(This isn’t the only example. Another one of our coworkers who used to work with her has been working with us for over a year. When I supervise them I frequently get tales about management ‘being mean’ to them; not allowing them to have access to drinking water, for example. It turns out management caught both of them leaving open cups of drinking water right near electricity outlets, putting the whole workplace at risk, and they construed this as an attempt to deny them human rights. I shouldn’t have had to explain the risk to 30-somethings but not only did they not get it, they told me it was ridiculous.)

The Number One Problem Here Is The Manager

, , , , | Working | June 21, 2017

(We’ve had a little accident with a five-year-old who has wet himself. He’s crying quite a bit as his mum tries to sort him out. We have a cleaner sorting out the mess. After he is tended to, he and his mum come out and see our manager glaring at them. He speaks to the boy first.)

Manager: “You should be ASHAMED OF YOURSELF! HAVE YOU NO SELF CONTROL, YOU ANIMAL?!”

Mother: “Excuse me; that’s my son. He’s only five!”

Manager: “AND HAVE YOU ANY PRIDE, WOMAN?! BRINGING AN UNDISCIPLINED MAGGOT INTO MY SHOP, PISSING EVERYWHERE. GET OUT NOW, BEFORE I HAVE BOTH OF YOU ARRESTED!”

(The mother looks horrified as she rushes her son out of the store, while our manager follows her out, screaming louder with every sentence. After they leave, he addresses us.)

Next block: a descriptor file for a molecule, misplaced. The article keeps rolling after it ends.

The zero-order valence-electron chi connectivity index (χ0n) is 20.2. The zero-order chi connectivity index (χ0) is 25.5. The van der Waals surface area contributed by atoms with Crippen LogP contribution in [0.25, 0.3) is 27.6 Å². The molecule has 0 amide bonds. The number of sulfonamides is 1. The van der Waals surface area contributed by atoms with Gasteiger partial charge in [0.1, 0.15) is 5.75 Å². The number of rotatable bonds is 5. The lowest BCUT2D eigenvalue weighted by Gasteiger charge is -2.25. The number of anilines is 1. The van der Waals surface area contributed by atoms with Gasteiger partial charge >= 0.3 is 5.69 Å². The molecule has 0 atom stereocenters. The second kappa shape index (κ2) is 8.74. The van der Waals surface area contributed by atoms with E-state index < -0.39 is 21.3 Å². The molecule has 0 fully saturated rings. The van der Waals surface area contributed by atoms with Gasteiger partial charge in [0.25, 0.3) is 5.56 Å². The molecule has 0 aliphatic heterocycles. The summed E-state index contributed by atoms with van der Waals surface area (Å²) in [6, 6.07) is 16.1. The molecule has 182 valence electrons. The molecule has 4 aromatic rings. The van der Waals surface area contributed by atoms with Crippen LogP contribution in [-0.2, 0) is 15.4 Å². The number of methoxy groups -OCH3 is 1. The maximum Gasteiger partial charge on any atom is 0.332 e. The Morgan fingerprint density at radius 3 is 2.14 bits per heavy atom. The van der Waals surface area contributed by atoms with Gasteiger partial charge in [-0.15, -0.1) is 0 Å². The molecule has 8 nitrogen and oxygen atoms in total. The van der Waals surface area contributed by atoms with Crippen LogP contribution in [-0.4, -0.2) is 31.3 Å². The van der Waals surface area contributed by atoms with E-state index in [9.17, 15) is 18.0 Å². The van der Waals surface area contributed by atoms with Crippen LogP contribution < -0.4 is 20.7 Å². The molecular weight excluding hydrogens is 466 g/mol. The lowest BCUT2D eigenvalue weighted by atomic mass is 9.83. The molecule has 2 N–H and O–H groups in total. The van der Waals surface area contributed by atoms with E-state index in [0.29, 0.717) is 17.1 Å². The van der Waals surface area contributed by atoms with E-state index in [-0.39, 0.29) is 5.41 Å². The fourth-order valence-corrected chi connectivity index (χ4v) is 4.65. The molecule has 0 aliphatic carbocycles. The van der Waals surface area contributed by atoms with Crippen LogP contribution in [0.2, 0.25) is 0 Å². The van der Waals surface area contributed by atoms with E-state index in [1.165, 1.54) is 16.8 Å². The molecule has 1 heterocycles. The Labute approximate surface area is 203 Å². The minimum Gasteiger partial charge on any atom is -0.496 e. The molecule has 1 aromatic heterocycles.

Manager: “That is how you handle white trash. The lowest most despicable vermin of our society. In future, if you ever see people like that again, you have my permission to drag them out.”

(I’m too petrified to speak, but am eyeing the door and considering just leaving and never coming back. The feeling seems to be hanging on everyone’s head, but a head supervisor is the first to speak.)

Supervisor: “I may as well pack my bags now then.”

Manager: “What? But you’re my best!”

Supervisor: “I also have a maggot who also wets himself. Yes, I said it. WETS HIMSELF! I hope your mother wasn’t too harsh on you to think it is all right to scream at a five-year-old for an accident. I’m off!”

(This is what broke the silence and we all voiced our disapproval before leaving. The manager sputtered out an attempt at back-pedaling, but it fell on deaf ears. He had to call HR and explain why he needed replacement staff, and according to the other management, got a stern talking to from his manager, who just so happened to have a son around the same age as the boy.)